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Curr Opin Plant Biol. 2006 Aug;9(4):414-20. Epub 2006 Jun 5.

Systemic immunity.

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Imperial College of Science, Technology and Medicine, Exhibition Road, London SW7 2AZ, UK.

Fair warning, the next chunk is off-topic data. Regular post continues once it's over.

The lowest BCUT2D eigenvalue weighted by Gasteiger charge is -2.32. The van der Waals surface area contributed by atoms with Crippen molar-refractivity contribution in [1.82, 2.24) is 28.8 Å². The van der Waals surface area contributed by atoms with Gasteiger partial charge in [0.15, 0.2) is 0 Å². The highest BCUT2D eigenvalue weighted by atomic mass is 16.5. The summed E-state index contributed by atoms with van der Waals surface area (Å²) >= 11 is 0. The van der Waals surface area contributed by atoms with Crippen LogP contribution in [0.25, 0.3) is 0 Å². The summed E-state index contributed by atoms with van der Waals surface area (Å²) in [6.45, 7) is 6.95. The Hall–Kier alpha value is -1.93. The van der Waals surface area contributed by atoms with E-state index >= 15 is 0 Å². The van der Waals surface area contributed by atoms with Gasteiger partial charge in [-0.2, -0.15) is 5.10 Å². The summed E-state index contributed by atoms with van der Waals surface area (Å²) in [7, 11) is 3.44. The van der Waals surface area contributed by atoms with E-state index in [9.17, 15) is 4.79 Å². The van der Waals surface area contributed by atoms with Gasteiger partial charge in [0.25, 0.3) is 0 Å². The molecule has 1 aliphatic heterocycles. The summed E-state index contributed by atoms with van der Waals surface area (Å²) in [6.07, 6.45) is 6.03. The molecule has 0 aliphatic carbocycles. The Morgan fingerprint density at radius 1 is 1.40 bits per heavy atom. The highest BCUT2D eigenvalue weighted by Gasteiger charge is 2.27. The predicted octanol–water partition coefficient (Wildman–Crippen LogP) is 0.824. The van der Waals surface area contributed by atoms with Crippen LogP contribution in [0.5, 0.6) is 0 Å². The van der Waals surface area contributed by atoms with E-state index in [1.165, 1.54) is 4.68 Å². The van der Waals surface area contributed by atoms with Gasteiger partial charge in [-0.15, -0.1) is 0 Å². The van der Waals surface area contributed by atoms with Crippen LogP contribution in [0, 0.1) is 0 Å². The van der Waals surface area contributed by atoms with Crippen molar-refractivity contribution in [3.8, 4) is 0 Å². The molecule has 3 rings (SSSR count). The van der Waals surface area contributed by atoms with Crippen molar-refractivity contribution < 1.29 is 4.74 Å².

Systemic acquired resistance (SAR) provides enhanced, long-lasting systemic immunity to secondary infection by a range of biotrophic, hemibiotrophic and necrotrophic pathogens that have diverse modes of infection. Considerable effort has focussed on the conserved central positive regulator of SAR, NON-EXPRESSOR OF PATHOGENESIS-RELATED1 (NPR1), and its control by changes in cellular redox potential. Recently, genetic and genomic approaches have highlighted a critical role for nucleocytoplasmic communication and protein secretion in establishing effective systemic immunity. Identification of the mobile signals and the mechanisms by which they are perceived in distal tissues remains challenging, but emerging evidence suggests that signal translocation uses lipid-derived (possibly jasmonate-based) signals and lipid-binding chaperones. Furthermore, the demonstration that autophagy interdicts and inactivates a systemic cell death signal adds further complexity to elucidating how mobile signals are decoded and transduced for effective immunity.

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